This Wednesday, FBA kicked of its third quarterly event in the best practices series about the importance of having an effective board of directors. Eric Allyn of Welch Allyn joined us here in Grand Rapids to share his family business story “Selling the Family Business . . . When You Don’t Want to Sell the Family Business.” In an honest and emotional presentation, Eric took us through the ups and downs that Welch Allyn encountered and how it surmounted each obstacle — from family disputes to the difficult decision to sell the business.
Welch Allyn, a manufacturer of medical equipment, was founded in 1915 in Skaneateles, New York. The business experienced significant growth from its inception through the early 2000s under the leadership of 2nd generation family member William G. Allyn. Later on, two of the 3rd generation brothers, Lew and William assumed leadership roles in the company. Conflict arose in 1994 when their younger sister, Elsa, returned home after years away with her husband, Peter Soderberg, who joined the business as president. Cultural differences between original family members and Soderberg rocked the boat, causing tensions not only between themselves, but all through the company. Facing a crisis, Welch Allyn, with the help of the 4th generation, implemented changes in the leadership structure and in the board of directors.
This launched a six year process to replace their current board ending in 2006. The company utilized outside consultants to help fill board seats and establish a new governance model. The end result was a majority outside full fiduciary board of directors. Eric expressed that finding outside board members was at times a difficult process, but it was important to find individuals with high emotional intelligence and a capacity to understand the special circumstances surrounding a family business.
In 2014, Welch Allyn faced another challenge requiring significant board input and guidance: deciding to sell the family business. Due to the shifting U.S. healthcare structure in 2010, Welch Allyn’s past sales opportunities diminished. Past customers – local clinics and physicians – no longer had purchasing power as they had been absorbed by a larger system where purchases were made at the corporate level. Outsourcing and competition made it impossible for Welch Allyn to make sales without reducing prices, eventually leading to zero growth and stagnation.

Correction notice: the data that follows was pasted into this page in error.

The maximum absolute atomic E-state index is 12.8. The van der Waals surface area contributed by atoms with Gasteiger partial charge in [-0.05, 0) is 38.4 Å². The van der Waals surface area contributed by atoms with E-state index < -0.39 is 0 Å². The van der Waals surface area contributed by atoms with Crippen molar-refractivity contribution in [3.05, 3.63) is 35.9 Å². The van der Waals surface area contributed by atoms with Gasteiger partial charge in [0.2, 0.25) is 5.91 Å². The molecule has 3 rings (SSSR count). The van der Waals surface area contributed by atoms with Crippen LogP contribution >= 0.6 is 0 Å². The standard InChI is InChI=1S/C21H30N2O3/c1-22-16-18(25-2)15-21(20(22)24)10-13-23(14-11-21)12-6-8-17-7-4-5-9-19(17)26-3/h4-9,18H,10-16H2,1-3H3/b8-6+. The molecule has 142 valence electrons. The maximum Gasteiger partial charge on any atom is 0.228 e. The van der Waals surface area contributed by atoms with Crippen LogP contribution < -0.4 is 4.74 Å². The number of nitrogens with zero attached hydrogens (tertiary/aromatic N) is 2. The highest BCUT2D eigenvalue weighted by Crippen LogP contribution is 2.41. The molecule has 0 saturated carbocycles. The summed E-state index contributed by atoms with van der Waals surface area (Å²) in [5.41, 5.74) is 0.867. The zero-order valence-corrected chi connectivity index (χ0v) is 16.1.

Around this time, an outside board member suggested that selling might be the only option. The best way to gain access to the corporate level sales environment was to be acquired by a larger, more established corporation. Eric emphasized that having a majority outside board of directors was crucial in getting through this difficult period and securing the sale. Family members were too emotionally invested in the business to make a decision that was best for the company, employees, and themselves. Under the outside board, they were able to separate emotion to make a decision that was best for Welch Allyn. While it was hard, and continues to be difficult, selling the business made it possible to keep Welch Allyn afloat and maintain the dividends upon which many family members relied.
Following his presentation, Eric moderated our panel of 4 local family business leaders. Featured panelists included Nate Koetje of Feyen Zylstra LCC, Dave Muir of Paragon D&E, Kim Norris of Glastender, and Doug Young of Behler-Young. In their discussion, the panelists shared experiences and board policies – finding commonalities even from a diverse range of industries.
One common theme surrounded board compensation. All four shared the same sentiment – while they knew their board members were there for passion rather than money, they still chose to compensate the board to show their respect and gratitude. The type of contributions varied among the companies, just as their needs in a board of directors did.
When asked how to search and fill seats for a board of directors, all panelists voiced that there is no strict formula. It is important for a company to view their strategic plan and identify where the company is falling short and look for someone to fill that hole. When searching for board members, Glastender knew it needed to grow outwards through acquisitions, but didn’t know how. A crucial component was finding someone who had experience in expansion. Individuals with experience in a company’s problem areas will offer the most benefit to a board. Filling these board seats can seem daunting, but with the proper resources and mindset, a seemingly impossible task becomes achievable.
A last key point from the discussion was to avoid doing it by yourself or all at once! Nate Koetje voiced the importance of this, “Think of it as a marathon rather than a sprint, it happens over time.” Nearly every panelist spoke of the outside help they had to find the right people, including Family Business Alliance, Young President’s Organization (YPO), family consultants and books, and simple networking.